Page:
Sovereign Histories, Gathering Bones, Embodying Land

A Gathering of the Indigenous Literary Studies Association

First Nations University of Canada

oskana kâ-asastêki, Treaty 4 Territory

May 28 – May 30, 2018

as part of the

Congress of the Humanities and Social Sciences, University of Regina

Regina, Saskatchewan

May 26 – June 1, 2018

     For its 4th annual gathering, and 2nd time at Congress, the Indigenous Literary Studies Association invited scholars, knowledge-keepers, writers, artists, and community members to explore the connections between sovereignty, gathering, and embodiment in Indigenous literatures, and how these function as carriers of memory and knowledge. 

     ILSA’s theme was related to the Congress 2018 theme, “Gathering Diversities / Diversités convergentes / mâmawihitotân nanâtohk-ayisiyiniwak,” which reflected the history of the Regina area as a traditional place of gathering, evoked in the city’s original place name, Wascana, or oskana kâ-asastêki – the place where the bones are gathered. This refered both to the region’s heritage as rich buffalo hunting grounds for a multitude of Plains cultures, and the clearing of the plains in the colonization of the land and peoples.  ILSA sought to respond to this history, with the theme of “Sovereign Histories, Gathering Bones, Embodying Land,” drawing on Leanne Simpson’s notion of “placing bodies back on the land.”

(1) Responding to this notion invites us to consider Simpson’s contention that “resurgence happens within Indigenous bodies and through the connections we make to each other and our land.”

(2)  Further connected to this is Eric Gansworth's idea of "sovereign bones": "Even as flesh fails, we understand that the parts of us we leave behind are the support structures. Those elements of our beings, stolen for so many generations, like voices, ideas, cosmologies, come back to us – those sovereign bones.”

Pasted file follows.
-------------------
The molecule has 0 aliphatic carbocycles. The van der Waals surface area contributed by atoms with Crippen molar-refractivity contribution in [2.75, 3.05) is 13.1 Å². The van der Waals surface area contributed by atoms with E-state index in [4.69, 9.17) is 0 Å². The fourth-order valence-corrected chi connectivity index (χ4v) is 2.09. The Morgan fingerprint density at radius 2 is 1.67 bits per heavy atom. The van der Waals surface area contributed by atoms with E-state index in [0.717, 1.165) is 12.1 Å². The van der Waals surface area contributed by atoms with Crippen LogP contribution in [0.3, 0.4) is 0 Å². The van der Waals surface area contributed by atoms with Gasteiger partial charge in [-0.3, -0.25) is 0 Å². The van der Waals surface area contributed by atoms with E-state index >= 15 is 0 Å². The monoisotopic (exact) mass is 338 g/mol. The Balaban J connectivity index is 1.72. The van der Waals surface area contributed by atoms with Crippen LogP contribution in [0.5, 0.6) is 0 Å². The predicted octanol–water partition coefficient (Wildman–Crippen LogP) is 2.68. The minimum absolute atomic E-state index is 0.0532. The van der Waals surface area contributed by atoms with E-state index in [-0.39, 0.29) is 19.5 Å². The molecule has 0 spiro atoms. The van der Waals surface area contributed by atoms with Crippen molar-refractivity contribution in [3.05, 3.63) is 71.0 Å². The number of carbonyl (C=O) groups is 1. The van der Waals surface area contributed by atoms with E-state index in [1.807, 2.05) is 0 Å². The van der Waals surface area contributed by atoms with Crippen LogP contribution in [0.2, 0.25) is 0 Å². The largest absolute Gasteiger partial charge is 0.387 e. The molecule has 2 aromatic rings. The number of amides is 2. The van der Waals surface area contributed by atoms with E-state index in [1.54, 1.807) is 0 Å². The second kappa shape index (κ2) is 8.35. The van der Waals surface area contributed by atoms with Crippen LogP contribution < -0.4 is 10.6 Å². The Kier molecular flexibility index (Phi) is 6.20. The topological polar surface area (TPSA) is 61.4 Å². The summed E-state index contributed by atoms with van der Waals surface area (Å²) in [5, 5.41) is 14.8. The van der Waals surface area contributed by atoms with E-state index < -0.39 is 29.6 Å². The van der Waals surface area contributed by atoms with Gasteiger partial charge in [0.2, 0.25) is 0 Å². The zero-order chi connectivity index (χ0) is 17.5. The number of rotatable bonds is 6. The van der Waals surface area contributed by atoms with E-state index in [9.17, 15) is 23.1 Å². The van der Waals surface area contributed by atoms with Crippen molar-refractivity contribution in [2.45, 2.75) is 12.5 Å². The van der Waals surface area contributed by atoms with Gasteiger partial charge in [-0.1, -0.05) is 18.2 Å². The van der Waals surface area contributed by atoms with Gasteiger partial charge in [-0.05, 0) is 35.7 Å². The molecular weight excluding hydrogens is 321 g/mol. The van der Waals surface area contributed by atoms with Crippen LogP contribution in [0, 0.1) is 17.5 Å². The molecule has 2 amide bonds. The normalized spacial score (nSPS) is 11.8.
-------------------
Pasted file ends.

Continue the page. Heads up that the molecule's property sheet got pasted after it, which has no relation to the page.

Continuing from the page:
(3)  How might such sovereignties be remembered, embodied, or gathered through Indigenous literary writings, readings, and practices?

1. See interview with Leanne Simpson:

2. Ibid. 

3. Eric Gansworth (ed), Sovereign Bones: New Native American Writing. Nation Books, 2007: p.5

     We welcome participants to consider these themes in connection to the histories of Indigenous writings in their multiple and expansive dimensions, including discussions of literature, film, theatre, performance, storytelling, song, hip-hop, and other forms of narrative expression.

     The Indigenous Literary Studies Association supports diverse modes of creating and disseminating knowledge. While open to all proposals dealing with Indigenous literary arts, ILSA encouraged proposals for sessions and individual presentations that engaged with the following topics: 

  • Land-based Sovereignties, Pedagogies, and the Literary Arts

  • Applied Literature and Community Healing

  • Kinship and Community Responsibility

  • Indigenous Ways of Knowing

  • Embodied Forms of Resurgence

  • Literary Methods and Indigenous Protocols

  • Oral Traditions and Material Cultures

  • Indigenous Performance Arts

  • Collaborative Creation and Multi-Media

  • Cree, Saulteaux, Nakoda, Dakota, Lakota, Dene, or Métis Narrative Arts

  • Two-Spirit and Queer Indigenous Critical Ecologies

  • Land, Stories, and Narrative Arts as Praxis

  • Urban Indigenous Communities and the Literary Arts

  • Artistic Expressions of Sovereignty and Self-Determination